Box 11 with a bird nest of moss, hay and feathers within. A yellow duster blocks the hole as the lid is edged sideways to peer in

There were no signs of Dormouse activity in any of the boxes this time but they will be checked again next month.

We have discovered that there are six cubs in the fox den in the wood. Although the average litter size for foxes is four to five, bigger litters are not uncommon:

Night-time suckling
The cubs are now starting to be seen out during the day, but stay very close to the den:

As I was crouching down beside this camera with my computer to download the photos, one of the cubs came above ground. It visibly jumped when it saw me, not two metres away from it, and retreated back into the mouth of the burrow to stare at me from there. A very memorable and special moment indeed.

The cubs are ridiculously sweet, the colour of the earth with a reddishness about the face as a sign of what is to come. Some of them have a white tip to the end of their tail.

Thermoregulation in the young cubs is not great and so, when not busy exploring the world around the burrow, they huddle together to keep warm awaiting the return of their mother:

A ball of cubs

Although the cubs themselves are not yet on solids, the adult foxes are bringing prey back for each other.

There has been lovely weather all week, bringing the wood alive with spring butterflies. Orange Tips visiting the bluebells, Peacocks, Speckled Woods, lots of Brimstones…

A female Brimstone, the males being lemon-yellow

… and we followed a Green-veined White as it worked its way along the woodland path from violet to violet:

This young rabbit stayed still long enough for a photo:

An Easter Bunny

A Brambling sighting was a first for the wood:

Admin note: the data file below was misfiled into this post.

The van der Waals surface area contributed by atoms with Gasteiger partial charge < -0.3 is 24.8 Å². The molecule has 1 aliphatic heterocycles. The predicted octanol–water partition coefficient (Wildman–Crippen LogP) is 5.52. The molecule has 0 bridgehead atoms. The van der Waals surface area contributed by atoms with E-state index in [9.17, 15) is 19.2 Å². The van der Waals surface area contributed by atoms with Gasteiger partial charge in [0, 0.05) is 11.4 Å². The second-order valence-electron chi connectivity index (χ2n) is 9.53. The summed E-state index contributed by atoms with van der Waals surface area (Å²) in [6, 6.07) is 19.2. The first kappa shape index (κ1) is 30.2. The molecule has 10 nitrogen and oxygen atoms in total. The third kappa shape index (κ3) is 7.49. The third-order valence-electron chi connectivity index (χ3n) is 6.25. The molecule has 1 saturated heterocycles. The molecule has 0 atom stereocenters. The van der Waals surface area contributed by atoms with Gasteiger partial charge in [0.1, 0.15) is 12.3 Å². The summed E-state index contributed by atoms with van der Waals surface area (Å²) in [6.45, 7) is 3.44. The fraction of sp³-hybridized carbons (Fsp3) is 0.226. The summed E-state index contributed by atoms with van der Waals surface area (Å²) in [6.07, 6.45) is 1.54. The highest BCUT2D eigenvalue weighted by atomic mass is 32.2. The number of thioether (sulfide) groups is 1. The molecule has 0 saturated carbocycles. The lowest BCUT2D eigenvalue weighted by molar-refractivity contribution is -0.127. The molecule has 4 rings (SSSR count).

Every spring a pair of Bullfinch have arrived to raise a family:

A Marsh Tit has been coming to the wool dispenser to collect wool and I wonder if it is nesting in one of the bird boxes? Last spring we moved a trail camera on a tripod from box to box to see what was nesting within each one. It was exclusively Great Tits and Blue Tits back then, but who knows what we shall discover this year.

Marsh Tit about to collect some wool

Across in the meadows, the Smooth Newts are very active in the ponds at the moment. The bellies of the females are swollen with eggs and the over-attentive males are making nuisances of themselves.

Not a great photo but the female is lighter with a rotund abdomen

It surely can’t be very long now before the badger cubs come above ground. Yet again, the babies have been carried around between burrows a few times this week:

The Blackthorn blossom in the hedgerows cannot fail to lift the spirits, with the Hawthorn yet to come:

And the fruit trees are in glorious flower in the orchard. Pear blossom:

And deliciously pink apple blossom:

Dark-edged Bee-fly enjoying the flowers…

..and in profile showing its tufty long fur and spindly legs:

A lovely image of a hedgehog in our daughter’s garden in the North Downs. What a shiny, wet nose it has:

At this time of year, there is an endless list of jobs to do in the garden and allotment, and the beautiful Easter weather has got us out to get some of these ticked off.

Getting the first early potatoes in

In one corner of the allotment, the rhubarb leaves are starting to thrust themselves up above ground and, from time to time, we stop by to note the progress, dreaming of the rhubarb crumbles to come.